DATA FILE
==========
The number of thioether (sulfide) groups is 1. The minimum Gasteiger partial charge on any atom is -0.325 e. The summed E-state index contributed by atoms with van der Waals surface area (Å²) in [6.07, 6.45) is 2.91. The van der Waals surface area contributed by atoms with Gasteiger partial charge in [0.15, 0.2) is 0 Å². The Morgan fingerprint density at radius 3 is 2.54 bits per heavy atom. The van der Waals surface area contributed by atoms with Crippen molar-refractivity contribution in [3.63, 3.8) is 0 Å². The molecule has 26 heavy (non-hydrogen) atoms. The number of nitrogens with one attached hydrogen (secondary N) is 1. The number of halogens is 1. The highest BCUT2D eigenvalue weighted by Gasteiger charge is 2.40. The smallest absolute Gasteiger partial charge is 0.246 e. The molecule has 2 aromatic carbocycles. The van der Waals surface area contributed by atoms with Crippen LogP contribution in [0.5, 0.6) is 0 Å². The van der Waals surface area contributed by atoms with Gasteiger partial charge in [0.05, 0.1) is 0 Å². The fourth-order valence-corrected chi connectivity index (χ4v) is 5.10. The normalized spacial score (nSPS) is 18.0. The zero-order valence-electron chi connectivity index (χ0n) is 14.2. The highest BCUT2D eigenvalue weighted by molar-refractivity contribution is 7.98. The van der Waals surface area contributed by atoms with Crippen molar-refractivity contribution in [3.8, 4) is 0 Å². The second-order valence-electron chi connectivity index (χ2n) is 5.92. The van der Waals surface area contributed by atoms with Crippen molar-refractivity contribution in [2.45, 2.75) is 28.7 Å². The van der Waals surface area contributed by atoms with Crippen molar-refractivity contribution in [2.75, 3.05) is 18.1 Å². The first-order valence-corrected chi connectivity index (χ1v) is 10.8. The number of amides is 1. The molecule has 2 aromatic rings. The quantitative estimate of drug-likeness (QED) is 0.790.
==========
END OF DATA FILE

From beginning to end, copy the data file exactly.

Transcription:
The number of thioether (sulfide) groups is 1. The minimum Gasteiger partial charge on any atom is -0.325 e. The summed E-state index contributed by atoms with van der Waals surface area (Å²) in [6.07, 6.45) is 2.91. The van der Waals surface area contributed by atoms with Gasteiger partial charge in [0.15, 0.2) is 0 Å². The Morgan fingerprint density at radius 3 is 2.54 bits per heavy atom. The van der Waals surface area contributed by atoms with Crippen molar-refractivity contribution in [3.63, 3.8) is 0 Å². The molecule has 26 heavy (non-hydrogen) atoms. The number of nitrogens with one attached hydrogen (secondary N) is 1. The number of halogens is 1. The highest BCUT2D eigenvalue weighted by Gasteiger charge is 2.40. The smallest absolute Gasteiger partial charge is 0.246 e. The molecule has 2 aromatic carbocycles. The van der Waals surface area contributed by atoms with Crippen LogP contribution in [0.5, 0.6) is 0 Å². The van der Waals surface area contributed by atoms with Gasteiger partial charge in [0.05, 0.1) is 0 Å². The fourth-order valence-corrected chi connectivity index (χ4v) is 5.10. The normalized spacial score (nSPS) is 18.0. The zero-order valence-electron chi connectivity index (χ0n) is 14.2. The highest BCUT2D eigenvalue weighted by molar-refractivity contribution is 7.98. The van der Waals surface area contributed by atoms with Crippen molar-refractivity contribution in [3.8, 4) is 0 Å². The second-order valence-electron chi connectivity index (χ2n) is 5.92. The van der Waals surface area contributed by atoms with Crippen molar-refractivity contribution in [2.45, 2.75) is 28.7 Å². The van der Waals surface area contributed by atoms with Crippen molar-refractivity contribution in [2.75, 3.05) is 18.1 Å². The first-order valence-corrected chi connectivity index (χ1v) is 10.8. The number of amides is 1. The molecule has 2 aromatic rings. The quantitative estimate of drug-likeness (QED) is 0.790.